Bitcoin: The Phenomenon Explained

Bitcoin was created in the aftermath of a catastrophic economic recession and a fiasco in the worldwide banking system. It was the poster-child of the ‘cypherpunk’ movement, which believed in the transformative power of cryptography to mitigate that of governments and of capitalism. More broadly, it was the latest in a long line of political […]

Bitcoin was created in the aftermath of a catastrophic economic recession and a fiasco in the worldwide banking system. It was the poster-child of the ‘cypherpunk’ movement, which believed in the transformative power of cryptography to mitigate that of governments and of capitalism. More broadly, it was the latest in a long line of political movements that have occurred throughout human history – from the French revolution in the 18th Century to the communist revolutions that gripped the 20th – all of which have aimed to give power “back to the people”.

But Bitcoin, the cryptocurrency once heralded by anarchists and libertarians as a technology that would unfetter us from a domineering financial system, now stands on the cusp of assimilating with the very sector which it was supposed to circumvent. For staunch advocates of total crypto liberty, that philosophical sea-change might feel like an expedient betrayal – and they would be right. But Bitcoin has evolved in a way that even its founder surely didn’t anticipate: its popularity has forged a whole new financial market, and an entire crypto ecosystem in its wake.

That’s no small feat, and it’s not one that financial institutions can realistically ignore. The power of blockchain, crypto’s underlying technology, may be in its decentralised nature – and in many sectors, that level of decentralisation is viable. But for the world of finance, this simply isn’t the case, and it never will be. The destiny of all successful financial products is institutionalisation, and given the triumph of crypto, institutional involvement – and the regulation that follows from that involvement – was always inevitable. If the client demand is there, which it is, then institutions have every right to meet that demand – and many already are.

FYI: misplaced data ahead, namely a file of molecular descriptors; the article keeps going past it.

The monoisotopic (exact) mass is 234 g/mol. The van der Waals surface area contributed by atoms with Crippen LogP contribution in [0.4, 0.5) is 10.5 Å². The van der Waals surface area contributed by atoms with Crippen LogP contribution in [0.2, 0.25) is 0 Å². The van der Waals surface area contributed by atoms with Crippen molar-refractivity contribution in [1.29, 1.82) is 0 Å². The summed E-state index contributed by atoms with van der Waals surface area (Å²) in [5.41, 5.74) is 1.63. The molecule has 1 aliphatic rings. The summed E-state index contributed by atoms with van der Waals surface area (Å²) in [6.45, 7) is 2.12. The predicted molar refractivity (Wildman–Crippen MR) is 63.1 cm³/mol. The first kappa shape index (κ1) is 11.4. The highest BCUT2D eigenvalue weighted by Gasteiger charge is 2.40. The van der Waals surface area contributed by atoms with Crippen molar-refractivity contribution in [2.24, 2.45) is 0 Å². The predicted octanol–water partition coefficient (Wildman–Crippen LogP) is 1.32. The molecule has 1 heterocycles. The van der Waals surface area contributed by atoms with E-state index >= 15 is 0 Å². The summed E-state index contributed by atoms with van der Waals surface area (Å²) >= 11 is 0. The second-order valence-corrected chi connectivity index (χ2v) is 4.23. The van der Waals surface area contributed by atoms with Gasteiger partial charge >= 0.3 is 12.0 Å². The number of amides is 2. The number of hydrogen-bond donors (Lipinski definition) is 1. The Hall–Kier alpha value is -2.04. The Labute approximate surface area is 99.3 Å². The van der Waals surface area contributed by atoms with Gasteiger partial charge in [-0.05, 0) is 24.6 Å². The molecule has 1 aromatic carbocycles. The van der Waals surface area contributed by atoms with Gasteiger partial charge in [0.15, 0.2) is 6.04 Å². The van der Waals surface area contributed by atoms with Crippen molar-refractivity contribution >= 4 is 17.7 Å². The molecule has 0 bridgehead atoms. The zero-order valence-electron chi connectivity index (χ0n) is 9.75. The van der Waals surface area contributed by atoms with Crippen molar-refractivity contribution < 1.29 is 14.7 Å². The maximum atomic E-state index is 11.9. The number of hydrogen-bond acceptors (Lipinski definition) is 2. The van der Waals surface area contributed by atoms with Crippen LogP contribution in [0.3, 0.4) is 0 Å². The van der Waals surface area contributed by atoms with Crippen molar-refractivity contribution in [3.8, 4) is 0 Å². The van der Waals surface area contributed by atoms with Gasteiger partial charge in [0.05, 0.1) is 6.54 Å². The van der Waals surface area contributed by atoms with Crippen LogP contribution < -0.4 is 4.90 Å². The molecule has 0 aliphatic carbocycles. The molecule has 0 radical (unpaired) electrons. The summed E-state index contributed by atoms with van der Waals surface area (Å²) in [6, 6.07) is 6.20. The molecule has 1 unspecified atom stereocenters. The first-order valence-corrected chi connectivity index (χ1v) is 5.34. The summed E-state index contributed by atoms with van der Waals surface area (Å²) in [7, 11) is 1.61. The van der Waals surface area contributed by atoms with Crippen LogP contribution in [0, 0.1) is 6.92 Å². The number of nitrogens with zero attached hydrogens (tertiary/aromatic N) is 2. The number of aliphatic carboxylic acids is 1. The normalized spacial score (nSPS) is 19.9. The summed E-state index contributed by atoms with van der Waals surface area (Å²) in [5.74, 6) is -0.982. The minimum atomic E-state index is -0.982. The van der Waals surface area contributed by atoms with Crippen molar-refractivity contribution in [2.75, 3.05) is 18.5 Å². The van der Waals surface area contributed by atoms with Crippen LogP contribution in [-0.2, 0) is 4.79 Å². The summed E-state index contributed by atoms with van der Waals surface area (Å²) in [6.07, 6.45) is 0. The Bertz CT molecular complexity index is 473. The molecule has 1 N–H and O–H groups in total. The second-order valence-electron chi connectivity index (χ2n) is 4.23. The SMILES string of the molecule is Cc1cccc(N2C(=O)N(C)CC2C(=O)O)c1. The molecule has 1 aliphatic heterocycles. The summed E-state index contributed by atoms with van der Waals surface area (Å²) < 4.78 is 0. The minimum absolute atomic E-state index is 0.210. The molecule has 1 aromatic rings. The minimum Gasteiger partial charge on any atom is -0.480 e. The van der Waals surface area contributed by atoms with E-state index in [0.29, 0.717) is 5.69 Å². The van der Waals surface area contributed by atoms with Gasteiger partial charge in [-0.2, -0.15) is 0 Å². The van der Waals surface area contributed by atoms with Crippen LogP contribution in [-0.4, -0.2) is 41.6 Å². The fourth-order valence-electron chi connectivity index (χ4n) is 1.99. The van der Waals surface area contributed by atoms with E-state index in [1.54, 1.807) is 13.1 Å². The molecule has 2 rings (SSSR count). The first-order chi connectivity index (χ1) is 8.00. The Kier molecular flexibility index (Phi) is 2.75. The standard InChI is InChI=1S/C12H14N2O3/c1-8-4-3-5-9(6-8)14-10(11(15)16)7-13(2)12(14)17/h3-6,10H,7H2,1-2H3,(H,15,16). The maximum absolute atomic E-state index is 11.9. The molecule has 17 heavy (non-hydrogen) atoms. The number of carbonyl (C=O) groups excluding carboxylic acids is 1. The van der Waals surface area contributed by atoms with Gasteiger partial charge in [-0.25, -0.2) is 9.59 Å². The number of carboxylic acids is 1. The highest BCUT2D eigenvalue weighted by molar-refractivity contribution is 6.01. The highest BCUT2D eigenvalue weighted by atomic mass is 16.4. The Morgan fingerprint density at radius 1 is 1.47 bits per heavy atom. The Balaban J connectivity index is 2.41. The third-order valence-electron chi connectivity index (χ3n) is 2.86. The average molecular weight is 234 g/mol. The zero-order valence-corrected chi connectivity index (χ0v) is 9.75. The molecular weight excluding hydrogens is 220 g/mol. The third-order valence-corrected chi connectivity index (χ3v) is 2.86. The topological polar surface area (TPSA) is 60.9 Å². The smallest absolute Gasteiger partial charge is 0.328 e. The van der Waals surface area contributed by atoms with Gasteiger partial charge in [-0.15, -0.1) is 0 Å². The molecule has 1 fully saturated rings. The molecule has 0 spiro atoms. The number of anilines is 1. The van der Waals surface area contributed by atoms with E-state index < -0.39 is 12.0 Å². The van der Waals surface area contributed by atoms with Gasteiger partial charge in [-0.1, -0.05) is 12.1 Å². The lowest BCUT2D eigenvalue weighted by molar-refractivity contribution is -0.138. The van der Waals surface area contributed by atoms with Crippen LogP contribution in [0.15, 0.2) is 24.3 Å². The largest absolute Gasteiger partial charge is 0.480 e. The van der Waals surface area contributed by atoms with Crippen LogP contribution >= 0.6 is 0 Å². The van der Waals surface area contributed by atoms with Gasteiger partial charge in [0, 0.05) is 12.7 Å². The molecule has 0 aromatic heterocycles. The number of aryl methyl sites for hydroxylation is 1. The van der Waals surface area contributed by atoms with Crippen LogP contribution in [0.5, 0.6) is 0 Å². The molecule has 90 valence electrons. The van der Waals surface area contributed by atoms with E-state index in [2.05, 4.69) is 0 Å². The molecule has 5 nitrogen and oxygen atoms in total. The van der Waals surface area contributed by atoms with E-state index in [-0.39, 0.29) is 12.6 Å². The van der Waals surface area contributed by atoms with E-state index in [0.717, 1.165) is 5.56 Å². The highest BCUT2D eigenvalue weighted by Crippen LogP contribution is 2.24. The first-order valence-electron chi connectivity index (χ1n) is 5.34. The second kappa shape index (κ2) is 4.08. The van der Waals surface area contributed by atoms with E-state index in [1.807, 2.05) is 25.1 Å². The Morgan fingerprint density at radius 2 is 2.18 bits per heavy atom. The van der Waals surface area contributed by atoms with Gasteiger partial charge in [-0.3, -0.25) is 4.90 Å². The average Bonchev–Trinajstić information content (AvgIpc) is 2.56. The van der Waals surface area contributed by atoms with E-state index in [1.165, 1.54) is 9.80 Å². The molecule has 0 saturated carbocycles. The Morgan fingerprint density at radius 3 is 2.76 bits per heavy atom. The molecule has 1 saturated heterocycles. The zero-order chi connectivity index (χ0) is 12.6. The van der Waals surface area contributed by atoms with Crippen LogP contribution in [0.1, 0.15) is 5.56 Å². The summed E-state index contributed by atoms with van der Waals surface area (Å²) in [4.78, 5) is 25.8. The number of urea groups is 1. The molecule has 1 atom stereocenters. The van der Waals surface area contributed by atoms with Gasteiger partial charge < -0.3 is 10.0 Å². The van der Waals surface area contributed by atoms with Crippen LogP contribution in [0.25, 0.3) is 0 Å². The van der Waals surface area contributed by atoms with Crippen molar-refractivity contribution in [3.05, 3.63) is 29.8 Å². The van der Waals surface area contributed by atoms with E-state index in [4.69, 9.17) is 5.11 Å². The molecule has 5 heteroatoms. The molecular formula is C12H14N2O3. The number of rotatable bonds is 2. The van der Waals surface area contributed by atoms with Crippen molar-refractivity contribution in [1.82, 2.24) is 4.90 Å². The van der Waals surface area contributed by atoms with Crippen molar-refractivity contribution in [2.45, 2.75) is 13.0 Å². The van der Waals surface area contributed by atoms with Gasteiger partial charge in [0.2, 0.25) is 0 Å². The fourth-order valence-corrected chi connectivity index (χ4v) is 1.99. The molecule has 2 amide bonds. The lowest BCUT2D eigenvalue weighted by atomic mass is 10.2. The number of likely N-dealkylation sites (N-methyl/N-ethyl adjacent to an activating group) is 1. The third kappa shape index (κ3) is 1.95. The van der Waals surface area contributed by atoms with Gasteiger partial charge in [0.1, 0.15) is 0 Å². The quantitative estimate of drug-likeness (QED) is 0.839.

The horse bolted last year, when two exchange giants, CME and CBOE, launched bitcoin future trading operations. That set the gears turning for other exchanges and banks. In May this year, Goldman Sachs, the most prestigious of the major Wall Street Banks, waded into the crypto world with a crypto futures trading operation and a dedicated trading desk. There’s plenty of activity on the horizon too: the New York Stock Exchange, part of the Intercontinental Exchange, is reportedly setting up an online platform for buying and holding crypto.

Crypto has also strayed into the world of asset management, where the number of funds currently stands at around 251, with $3.5 – 5 billion in assets under management. Considering only 20 hedge funds for cryptocurrency existed in 2016, this represents substantial growth. Even George Soros is said to have given approval to trade virtual assets in the last few months, having called it a bubble in January of this year.

Firms like Soros Fund Management and Goldman Sachs are far from outliers in the world of finance. According to a recent survey from Reuters, one in five financial institutions is considering trading cryptocurrencies within the next 12 months. That’s a noteworthy shift from 2017, when BTC and crypto were derided by the financial world as a scam and an avenue for criminality. Financial institutions may be saying one thing, but they’re doing quite another, and there will be fast followers now that Goldman has put the wheels in motion: very few want to lead, but everyone wants to be second.

As tends to be the case with the crypto market, wherever BTC goes, others follow. Ethereum futures appear to be on the horizon, at least as far as CBOE is concerned. The Initial Coin Offering market as a whole has also witnessed rapid institutionalisation. Back in 2017, all token sales were public, and widely advertised. Now, most ICOs get their money in private sales from a handful of investors. Even if start-ups do decide to run public sales, the vast majority of funding still comes from institutional money.

The elephant in the room is now working out the effect of all this institutional involvement. Most obviously, we’ll soon be seeing the impact of big money, as the process unlocks billions on billions of dollars that float in the world’s financial systems. With that, we’ll see more block trades occurring. Prices are likely to rise. Volatility may increase, or indeed, it may decrease as the market becomes more liquid.

Regardless of price movements, institutionalisation looks set to be a positive thing for the market, providing legitimacy in the space: after all, the more positive actors there are in the market, the better.

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